Eurovision's Voting Secret - How voting is purposefully rigged to create drama

If you were one of the approximately 200 million people who tuned into some part of Eurovision this week you'll have experienced the roller coaster of emotions that was this year's voting. With several hot favourites it felt like anybody's to win and indeed the lead changed dramatically over the course of the evening, with first Italy and then Russia looking like they might stop Sweden's victory march. To look at the results this morning paints quite a different picture though, with a fairly decisive 63 point margin separating first & second place, equivalent to five countries giving maximum points.

This is not a coincidence, Eurovision has a little known and rarely spoken about secret - the voting is purposefully rigged to try and create this drama. The order in which votes will be awarded is announced after the Jury Final, a dress rehearsal during which national juries (who represent 50 per cent of the final vote) make their voting decisions. A simple note on the Eurovision website states that 'An algorithm has been created to try and make the voting as exciting as possible'. Whilst of course the public and juries might disagree this creates added excitement by broadly stacking the vote in a way which guarantees the winner is revealed as late as possible into the evening. Doing so is a remarkably clever trick by the producers, and one that we all fall for without realising it, but it has some curious side effects.

Ultimately the voting order builds so that the winning country peaks towards the end, which means that when the first few countries are voting the eventual winner is actually the favourite which is NOT getting points, unless the final verdict is going to be a complete landslide. Eventual winners Sweden got just five points from the first country, and sat in third place for much of the early voting. Italy in turn got a string of strong results and 12 points, all of which dried up in the second half, and in fact once Russia overtook them their goose was cooked. The very first 12 points of the night went (unsurprisingly) from Montenegro to former comrades Serbia, a sweet piece of neighbourly voting but in this context a kiss of death.

For a good chunk of the night it looked like Russia would win, with mixed emotions as consistently solid support pushed them up into first place. It was only when our own Nigella Lawson revealed the UK results, the 27th out of 40 to be announced, that Sweden finally edged ahead of Russia. Knowing now what we do about the voting algorithm this late burst of support could only mean one thing, Sweden were going to win:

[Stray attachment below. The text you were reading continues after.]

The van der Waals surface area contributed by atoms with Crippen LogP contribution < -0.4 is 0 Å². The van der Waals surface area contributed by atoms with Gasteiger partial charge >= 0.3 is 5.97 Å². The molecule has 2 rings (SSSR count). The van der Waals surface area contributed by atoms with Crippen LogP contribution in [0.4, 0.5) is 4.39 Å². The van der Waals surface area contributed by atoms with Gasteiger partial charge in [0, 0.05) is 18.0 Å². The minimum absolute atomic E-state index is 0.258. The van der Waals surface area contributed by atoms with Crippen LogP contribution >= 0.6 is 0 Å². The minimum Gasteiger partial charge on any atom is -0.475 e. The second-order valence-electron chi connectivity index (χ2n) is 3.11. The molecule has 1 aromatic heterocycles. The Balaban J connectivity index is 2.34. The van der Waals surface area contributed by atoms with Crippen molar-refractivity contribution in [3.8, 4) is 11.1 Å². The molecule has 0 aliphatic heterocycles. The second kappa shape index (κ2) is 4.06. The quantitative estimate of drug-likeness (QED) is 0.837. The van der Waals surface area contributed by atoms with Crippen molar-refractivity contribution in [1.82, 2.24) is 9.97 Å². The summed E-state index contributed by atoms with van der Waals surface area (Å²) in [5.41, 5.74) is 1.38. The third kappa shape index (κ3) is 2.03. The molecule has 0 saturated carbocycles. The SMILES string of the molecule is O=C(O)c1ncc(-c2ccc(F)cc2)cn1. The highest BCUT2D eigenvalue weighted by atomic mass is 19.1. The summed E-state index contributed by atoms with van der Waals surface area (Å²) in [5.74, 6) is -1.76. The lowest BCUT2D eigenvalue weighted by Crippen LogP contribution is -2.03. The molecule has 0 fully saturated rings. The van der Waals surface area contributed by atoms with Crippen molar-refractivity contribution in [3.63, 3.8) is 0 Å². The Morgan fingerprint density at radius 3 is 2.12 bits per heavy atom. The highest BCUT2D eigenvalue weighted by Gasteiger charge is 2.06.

A similar story happened in last year's final with Sweden building an early lead, followed by The Netherlands and Hungry. The unstoppable train of Conchita Wurst was however harder to hide, she took the lead when the 12th nation France voted, and never let go of it. In the heat of the moment the voting order creates an incredibly close & exciting story, but if you analysed it closely you would start to see the clues the producers give away - could we even have predicted the winner before the show began?

With hindsight it's easy to say yes, but there were indeed some clues - Norway awarding its points last was an inevitable 12 points to Sweden, a result which the algorithm would not have expected to leave this late on if Russia were going to be eventual winners. Italy, Iceland & Cyprus came before them, all Western European nations more likely to favour Sweden (or perhaps an Italy) whilst the bulk of Eastern European nations came early or mid evening, where Russia did well. Russia's own 35th placing did not bode especially well, again an unlikely point in proceedings for the winner to be drawing a blank, whilst Sweden got it's points out the way in 20th place when Russia was still leading.

It's often best not to overthink Eurovision and to just enjoy it for the spectacle that it is, lucky really because for all their cleverness their voting trickery actually leaves a trail of breadcrumbs which starts to give the game away. Remind me of that next year when I'm boldly placing a long shot bet on the Austrian hosts, they finished last with nil points.

Get The Drum Newsletter

Build your marketing knowledge by choosing from daily news bulletins or a weekly special.

Come on in, it’s free.

This isn’t a paywall. It’s a freewall. We don’t want to get in the way of what you came here for, so this will only take a few seconds.